Yesterday we went to worship at First United Methodist Church, Adrian. First United Methodist is on the west side of town, close to Adrian College. The church was established in 1863 (the cornerstone from that first building was in the garden) but the current building looks more like it was built in the 1980’s. There was a spacious parking lot in the back of the church and a big welcome sign over a door so we knew where to enter. Several people greeted us before the service.
The service at First United Methodist was the most traditional we have been to for a while. There was a wonderful organ prelude and the choir processed in. The Associate Pastor, Chris Brundage, wore a robe and stole. The Senior Pastor was on vacation. He must be new at the church because there isn’t a picture of him on the web page yet. Rev. Brundage has been on staff at the church since 2001. The service started at 9:30 with Sunday School after the service. There is a Sunday evening praise service once a month (but not the Sunday we visited).
We sang the Gloria Patri and the Doxology. There were nice instructions for the worship service inside the bulletin. Announcements were running on a wall of the sanctuary until the service started, then the projector was shut down. The choir sang a beautiful anthem. We noticed that there weren’t any children in the service. They might have a separate service and extended Sunday School for the kids, but it felt like the congregation was older and very traditional. Tom wore his usual nice shorts and he was the only man there without a jacket on. This was a surprise to us because we have grown accustomed to more casual attire at church, especially with warmer weather.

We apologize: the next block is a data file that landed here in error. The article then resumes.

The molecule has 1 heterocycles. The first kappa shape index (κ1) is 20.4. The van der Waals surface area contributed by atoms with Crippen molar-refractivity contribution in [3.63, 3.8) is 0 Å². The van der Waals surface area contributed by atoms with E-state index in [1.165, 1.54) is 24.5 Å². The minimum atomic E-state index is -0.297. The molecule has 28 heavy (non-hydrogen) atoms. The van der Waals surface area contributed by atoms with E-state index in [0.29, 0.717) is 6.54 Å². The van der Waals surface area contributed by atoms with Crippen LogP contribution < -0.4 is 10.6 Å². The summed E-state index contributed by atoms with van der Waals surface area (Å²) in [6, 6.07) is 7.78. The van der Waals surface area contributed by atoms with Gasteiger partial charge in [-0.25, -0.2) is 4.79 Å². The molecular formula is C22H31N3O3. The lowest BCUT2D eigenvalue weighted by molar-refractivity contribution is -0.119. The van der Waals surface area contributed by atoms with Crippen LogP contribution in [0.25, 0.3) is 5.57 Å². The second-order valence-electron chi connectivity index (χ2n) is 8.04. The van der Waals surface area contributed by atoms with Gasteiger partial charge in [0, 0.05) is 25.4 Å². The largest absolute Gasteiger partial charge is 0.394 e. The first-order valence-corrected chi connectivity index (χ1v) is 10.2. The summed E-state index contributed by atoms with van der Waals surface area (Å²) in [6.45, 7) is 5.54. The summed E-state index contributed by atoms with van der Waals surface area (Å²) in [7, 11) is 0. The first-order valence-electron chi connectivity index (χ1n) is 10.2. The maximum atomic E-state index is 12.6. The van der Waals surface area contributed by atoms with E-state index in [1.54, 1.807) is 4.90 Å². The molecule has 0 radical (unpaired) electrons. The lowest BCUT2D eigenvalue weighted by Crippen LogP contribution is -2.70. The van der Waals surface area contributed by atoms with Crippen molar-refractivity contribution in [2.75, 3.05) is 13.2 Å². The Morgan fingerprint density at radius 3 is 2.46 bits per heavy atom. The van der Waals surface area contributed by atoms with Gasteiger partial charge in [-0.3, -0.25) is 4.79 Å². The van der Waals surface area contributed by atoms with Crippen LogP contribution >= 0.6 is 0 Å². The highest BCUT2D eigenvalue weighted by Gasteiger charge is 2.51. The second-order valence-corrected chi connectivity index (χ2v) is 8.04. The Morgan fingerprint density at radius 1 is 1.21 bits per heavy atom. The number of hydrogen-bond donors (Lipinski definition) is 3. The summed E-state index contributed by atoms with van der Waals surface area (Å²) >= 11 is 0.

The sermon was more than half an hour long, so I have to admit that my mind wandered. But I tried to keep it on the things of God. Rev. Brundage was starting a three-week series on barriers to spiritual vitality. Today’s barrier was not believing that God loves you unconditionally. His solution to this: act like you believe it and eventually you will believe it. Obviously this is a summary of the message.
I was intrigued by one thing that Rev. Brundage said – not a new idea, but I had time to consider it as the sermon continued. This is the idea – and my thoughts on it. God loves us unconditionally. When God tells us no, it doesn’t mean he doesn’t love us. Then Rev. Brundage went off in one direction, and I continued in another. I thought about my parents and the ways they disciplined me. I thought about parents I know that have a hard time disciplining their children because they don’t want their children to be unhappy. I thought about lazy parents I know that say yes because it is easier than saying no. Which parents really love their children? I think it is the parents that are willing to do the hard thing – to say no and to discipline in loving ways. These are the parents whose children grow up to be responsible adults.
God loves us enough to say no to us. He loves us too much NOT to discipline us when we need it. He sets limits so that we can grow in the proper directions and grow into responsible, loving adults in faith. He doesn’t rescue us from every situation caused by our bad decisions because he knows we need to learn to depend on him and respect his limits. We need to learn to fear (respect) God. It would be easier for him to say yes all the time – but we wouldn’t grow, we wouldn’t learn, and we wouldn’t become adults in faith.
Who has loved you enough to say no? Who has earned your respect by setting limits and sticking to them? We are spiritually vital when we learn that our relationship with God involves limits and respecting those limits. We can only pursue a loving relationship when we see God as the parent who loves us enough to say no – and when we grow up enough in faith to be willing to say yes to his limits.